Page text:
, which should prevent anyone from within the demiplane from being able to dispel it.
End result: Permanent portal that goes through a demiplane.
In the end, you get a permanent portal that connects two locations of your choice. At your option, it can either appear to be a single portal, or you could have a tunnel-like portal. And if it's tunnel-like, you can put in defenses, locked doors, healing/damaging properties, etc..
Also, you could add additional Portal's to the demiplane, making something of a nexus that connects many locations.
D&D 5e: Can do a walk-through demiplane with 2 portals like Pathfinder, but lasts only 1 hour.
D&D 5e has Demiplane, which also creates a demiplane with a "shadowy door" that sounds like a portal:
You create a shadowy door on a flat solid surface that you can see within range. The door is large enough to allow Medium creatures to pass through unhindered.
And apparently you can cast it a second time to get a second portal to the same demiplane:
Each time you cast this spell, you can create a new demiplane, or have the shadowy door connect to a demiplane you created with a previous casting of this spell.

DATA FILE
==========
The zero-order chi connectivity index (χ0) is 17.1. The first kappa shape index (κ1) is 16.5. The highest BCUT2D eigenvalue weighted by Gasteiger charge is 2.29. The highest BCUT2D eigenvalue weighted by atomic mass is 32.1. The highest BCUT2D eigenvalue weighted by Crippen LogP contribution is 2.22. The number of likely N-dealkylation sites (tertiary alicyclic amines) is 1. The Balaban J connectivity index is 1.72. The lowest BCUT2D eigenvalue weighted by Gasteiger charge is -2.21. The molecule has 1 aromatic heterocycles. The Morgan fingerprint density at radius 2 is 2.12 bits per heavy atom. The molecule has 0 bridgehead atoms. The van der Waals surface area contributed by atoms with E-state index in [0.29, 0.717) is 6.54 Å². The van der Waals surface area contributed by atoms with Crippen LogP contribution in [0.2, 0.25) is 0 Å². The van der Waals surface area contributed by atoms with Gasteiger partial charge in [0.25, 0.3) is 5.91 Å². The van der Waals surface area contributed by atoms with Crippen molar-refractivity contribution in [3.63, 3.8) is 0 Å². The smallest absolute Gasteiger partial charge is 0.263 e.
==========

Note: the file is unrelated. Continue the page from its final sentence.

This should basically let you do the same portal-through-a-demiplane construction as in Pathfinder, where travelers step into your demiplane through one shadowy door, then arrive at their destination through a second shadowy door.
The problem's that the portals (shadowy doors) to the demiplane only last for an hour without an apparent mechanism to make them permanent. "How are spells made permanent in 5e?" has some discussion on this problem.
D&D 3.5e (again): Also walk-through demiplane with permanence issues.
In D&D 3.5e, you could create permanent demiplanes using Genesis. And it had permanent planar portals like Pathfinder. The only problem is that there's not something like Create Demiplane, Greater that enabled players to create their own permanent portals, except for the Gate Key.
The epic-level prestige class, Cosmic Descryer, could make the Gate spell last for a few days though:
Enduring Gate (Su)
Starting at 3rd level, as a full-round action, the cosmic descryer can make any casting of the gate spell remain for a full day, rather than disappearing after 1 round per caster level. Every three levels thereafter, the cosmic descryer can increase the duration of gate by one additional day.
But since D&D 3.5e has the Gate Key, that's probably the easier solution.